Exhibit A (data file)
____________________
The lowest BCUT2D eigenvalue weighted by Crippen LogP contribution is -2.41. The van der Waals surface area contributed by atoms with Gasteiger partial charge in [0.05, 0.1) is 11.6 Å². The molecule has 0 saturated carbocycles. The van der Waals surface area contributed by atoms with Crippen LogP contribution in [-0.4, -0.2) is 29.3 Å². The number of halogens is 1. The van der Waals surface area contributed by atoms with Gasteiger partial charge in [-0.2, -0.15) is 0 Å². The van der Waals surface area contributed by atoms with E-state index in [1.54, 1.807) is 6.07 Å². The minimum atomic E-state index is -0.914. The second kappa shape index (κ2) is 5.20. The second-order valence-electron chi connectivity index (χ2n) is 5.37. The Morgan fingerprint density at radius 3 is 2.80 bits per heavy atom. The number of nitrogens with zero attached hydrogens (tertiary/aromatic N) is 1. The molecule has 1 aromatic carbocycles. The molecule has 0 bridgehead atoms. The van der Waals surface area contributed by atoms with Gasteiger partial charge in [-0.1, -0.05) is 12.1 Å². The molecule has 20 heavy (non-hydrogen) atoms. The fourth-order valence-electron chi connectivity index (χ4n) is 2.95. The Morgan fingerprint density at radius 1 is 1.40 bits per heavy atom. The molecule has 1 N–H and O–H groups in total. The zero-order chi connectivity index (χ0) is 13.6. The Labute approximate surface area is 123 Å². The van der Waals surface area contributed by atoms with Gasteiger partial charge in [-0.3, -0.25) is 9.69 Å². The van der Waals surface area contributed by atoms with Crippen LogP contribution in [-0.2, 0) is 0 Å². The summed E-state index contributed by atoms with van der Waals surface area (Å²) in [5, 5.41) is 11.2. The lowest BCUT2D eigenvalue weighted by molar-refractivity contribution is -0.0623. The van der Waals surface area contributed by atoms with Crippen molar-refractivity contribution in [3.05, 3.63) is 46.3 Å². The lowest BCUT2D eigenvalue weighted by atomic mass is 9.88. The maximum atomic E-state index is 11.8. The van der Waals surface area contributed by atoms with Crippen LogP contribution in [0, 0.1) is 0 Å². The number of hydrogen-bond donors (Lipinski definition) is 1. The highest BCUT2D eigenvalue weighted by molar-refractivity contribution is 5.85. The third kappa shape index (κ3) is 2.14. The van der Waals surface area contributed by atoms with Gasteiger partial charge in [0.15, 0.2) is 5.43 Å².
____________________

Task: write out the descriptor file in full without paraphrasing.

The lowest BCUT2D eigenvalue weighted by Crippen LogP contribution is -2.41. The van der Waals surface area contributed by atoms with Gasteiger partial charge in [0.05, 0.1) is 11.6 Å². The molecule has 0 saturated carbocycles. The van der Waals surface area contributed by atoms with Crippen LogP contribution in [-0.4, -0.2) is 29.3 Å². The number of halogens is 1. The van der Waals surface area contributed by atoms with Gasteiger partial charge in [-0.2, -0.15) is 0 Å². The van der Waals surface area contributed by atoms with E-state index in [1.54, 1.807) is 6.07 Å². The minimum atomic E-state index is -0.914. The second kappa shape index (κ2) is 5.20. The second-order valence-electron chi connectivity index (χ2n) is 5.37. The Morgan fingerprint density at radius 3 is 2.80 bits per heavy atom. The number of nitrogens with zero attached hydrogens (tertiary/aromatic N) is 1. The molecule has 1 aromatic carbocycles. The molecule has 0 bridgehead atoms. The van der Waals surface area contributed by atoms with Gasteiger partial charge in [-0.1, -0.05) is 12.1 Å². The molecule has 20 heavy (non-hydrogen) atoms. The fourth-order valence-electron chi connectivity index (χ4n) is 2.95. The Morgan fingerprint density at radius 1 is 1.40 bits per heavy atom. The molecule has 1 N–H and O–H groups in total. The zero-order chi connectivity index (χ0) is 13.6. The Labute approximate surface area is 123 Å². The van der Waals surface area contributed by atoms with Gasteiger partial charge in [-0.3, -0.25) is 9.69 Å². The van der Waals surface area contributed by atoms with Crippen LogP contribution in [-0.2, 0) is 0 Å². The summed E-state index contributed by atoms with van der Waals surface area (Å²) in [5, 5.41) is 11.2. The lowest BCUT2D eigenvalue weighted by molar-refractivity contribution is -0.0623. The van der Waals surface area contributed by atoms with Crippen molar-refractivity contribution in [3.05, 3.63) is 46.3 Å². The lowest BCUT2D eigenvalue weighted by atomic mass is 9.88. The maximum atomic E-state index is 11.8. The van der Waals surface area contributed by atoms with Crippen LogP contribution in [0, 0.1) is 0 Å². The number of hydrogen-bond donors (Lipinski definition) is 1. The highest BCUT2D eigenvalue weighted by molar-refractivity contribution is 5.85. The third kappa shape index (κ3) is 2.14. The van der Waals surface area contributed by atoms with Gasteiger partial charge in [0.15, 0.2) is 5.43 Å².